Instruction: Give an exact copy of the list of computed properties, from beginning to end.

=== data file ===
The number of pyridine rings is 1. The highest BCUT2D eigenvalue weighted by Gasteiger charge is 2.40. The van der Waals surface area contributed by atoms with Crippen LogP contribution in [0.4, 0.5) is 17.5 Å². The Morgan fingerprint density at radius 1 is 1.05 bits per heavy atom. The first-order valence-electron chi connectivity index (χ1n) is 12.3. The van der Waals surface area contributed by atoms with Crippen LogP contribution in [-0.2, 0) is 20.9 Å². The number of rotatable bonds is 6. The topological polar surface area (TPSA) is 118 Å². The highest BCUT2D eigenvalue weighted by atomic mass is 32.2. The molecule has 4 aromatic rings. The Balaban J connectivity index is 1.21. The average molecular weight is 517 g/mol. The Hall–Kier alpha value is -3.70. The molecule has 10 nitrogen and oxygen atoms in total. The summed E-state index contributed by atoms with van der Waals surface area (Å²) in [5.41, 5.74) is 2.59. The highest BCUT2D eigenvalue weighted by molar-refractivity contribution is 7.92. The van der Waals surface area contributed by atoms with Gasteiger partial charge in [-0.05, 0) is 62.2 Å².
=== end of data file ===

The number of pyridine rings is 1. The highest BCUT2D eigenvalue weighted by Gasteiger charge is 2.40. The van der Waals surface area contributed by atoms with Crippen LogP contribution in [0.4, 0.5) is 17.5 Å². The Morgan fingerprint density at radius 1 is 1.05 bits per heavy atom. The first-order valence-electron chi connectivity index (χ1n) is 12.3. The van der Waals surface area contributed by atoms with Crippen LogP contribution in [-0.2, 0) is 20.9 Å². The number of rotatable bonds is 6. The topological polar surface area (TPSA) is 118 Å². The highest BCUT2D eigenvalue weighted by atomic mass is 32.2. The molecule has 4 aromatic rings. The Balaban J connectivity index is 1.21. The average molecular weight is 517 g/mol. The Hall–Kier alpha value is -3.70. The molecule has 10 nitrogen and oxygen atoms in total. The summed E-state index contributed by atoms with van der Waals surface area (Å²) in [5.41, 5.74) is 2.59. The highest BCUT2D eigenvalue weighted by molar-refractivity contribution is 7.92. The van der Waals surface area contributed by atoms with Gasteiger partial charge in [-0.05, 0) is 62.2 Å².